Wednesday, July 17, 2024

OPINION AND ANALYSIS | 23-12-2022 15:26

After a brief moment of togetherness

Politicians and their associates have yet to make out what the reaction to winning the World Cup means for them. If only they could be fêted with such adulation!

Argentina has long had a thing about crowds. For many years they have loomed portentously in the national imagination. Radicals lovingly recall the impressive ones that, back in July 1933, bid farewell to Hipólito Yrigoyen and, half a century later, cheered Raúl Alfonsín on the final stage of his journey towards the presidency. Peronists counter this by going on about the multitudes that helped free colonel Juan Domingo Perón from the clutches of the military comrades who had arrested him, and others that successively gathered to cheer Evita, mourn her passing and then, amid gunfire, welcome back their leader after he had spent 17 years as an exile in friendly right-wing dictatorships.

It need hardly be said that, in the crowd-gathering business, football beats politics by a far wider margin that was needed for the national team to overcome France’s and win the World Cup. Though the enormous swarm that, to nobody’s surprise, surrounded the Obelisk on Tuesday may not have been the biggest in history (according to reports, tens of millions of Hindus regularly gather in Allahabad to throw rose petals into the Ganges), it was certainly sizeable enough.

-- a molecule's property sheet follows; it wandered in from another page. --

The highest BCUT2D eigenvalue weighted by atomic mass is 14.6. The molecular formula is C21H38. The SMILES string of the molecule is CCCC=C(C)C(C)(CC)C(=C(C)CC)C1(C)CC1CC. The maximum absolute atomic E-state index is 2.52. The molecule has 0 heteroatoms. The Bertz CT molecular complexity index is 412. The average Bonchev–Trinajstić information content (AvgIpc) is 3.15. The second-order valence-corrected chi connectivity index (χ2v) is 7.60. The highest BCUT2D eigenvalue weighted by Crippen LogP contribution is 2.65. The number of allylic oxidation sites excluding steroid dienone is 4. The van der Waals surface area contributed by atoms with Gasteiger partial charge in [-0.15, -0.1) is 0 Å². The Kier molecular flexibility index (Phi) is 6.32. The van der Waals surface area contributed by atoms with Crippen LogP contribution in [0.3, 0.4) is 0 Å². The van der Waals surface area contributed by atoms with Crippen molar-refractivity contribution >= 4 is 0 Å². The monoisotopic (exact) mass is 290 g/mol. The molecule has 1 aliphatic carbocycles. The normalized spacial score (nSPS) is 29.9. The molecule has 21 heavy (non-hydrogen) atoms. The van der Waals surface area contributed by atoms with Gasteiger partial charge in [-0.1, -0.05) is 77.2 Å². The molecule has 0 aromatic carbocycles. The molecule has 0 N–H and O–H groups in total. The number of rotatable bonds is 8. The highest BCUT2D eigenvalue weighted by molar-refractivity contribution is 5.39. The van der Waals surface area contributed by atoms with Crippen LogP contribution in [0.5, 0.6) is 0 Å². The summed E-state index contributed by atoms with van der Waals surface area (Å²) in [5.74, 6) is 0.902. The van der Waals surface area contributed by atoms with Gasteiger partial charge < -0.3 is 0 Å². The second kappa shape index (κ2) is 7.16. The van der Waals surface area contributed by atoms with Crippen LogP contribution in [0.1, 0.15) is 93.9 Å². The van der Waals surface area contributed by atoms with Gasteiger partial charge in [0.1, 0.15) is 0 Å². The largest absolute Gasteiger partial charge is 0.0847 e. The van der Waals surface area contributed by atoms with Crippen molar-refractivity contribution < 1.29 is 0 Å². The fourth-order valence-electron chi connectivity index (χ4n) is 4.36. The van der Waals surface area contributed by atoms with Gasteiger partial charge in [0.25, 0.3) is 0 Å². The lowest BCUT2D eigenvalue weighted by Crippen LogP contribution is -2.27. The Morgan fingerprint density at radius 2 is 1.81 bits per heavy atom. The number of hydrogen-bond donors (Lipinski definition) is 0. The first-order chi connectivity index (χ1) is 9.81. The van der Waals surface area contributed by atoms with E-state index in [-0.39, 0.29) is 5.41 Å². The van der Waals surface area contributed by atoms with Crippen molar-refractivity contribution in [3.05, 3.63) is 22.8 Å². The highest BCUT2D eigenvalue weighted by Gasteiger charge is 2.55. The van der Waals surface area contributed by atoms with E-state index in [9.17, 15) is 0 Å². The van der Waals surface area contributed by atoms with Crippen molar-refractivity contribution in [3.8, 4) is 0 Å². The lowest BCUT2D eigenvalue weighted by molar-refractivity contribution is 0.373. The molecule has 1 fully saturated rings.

For some people, this was something to be proud of. We may have our faults, the men and women who kept jumping up and down in jubilation seemed to say, but we too are able to astonish the world by playing bit parts in a feat which made the front pages or online news portals of most significant foreign media organisations. What they said about how wonderful it all was added to the satisfaction so many felt. Apparently, the sad fact that few of the millions who thronged the city centre that day could actually get a glimpse of the footballers was of minor importance. Being there was what mattered.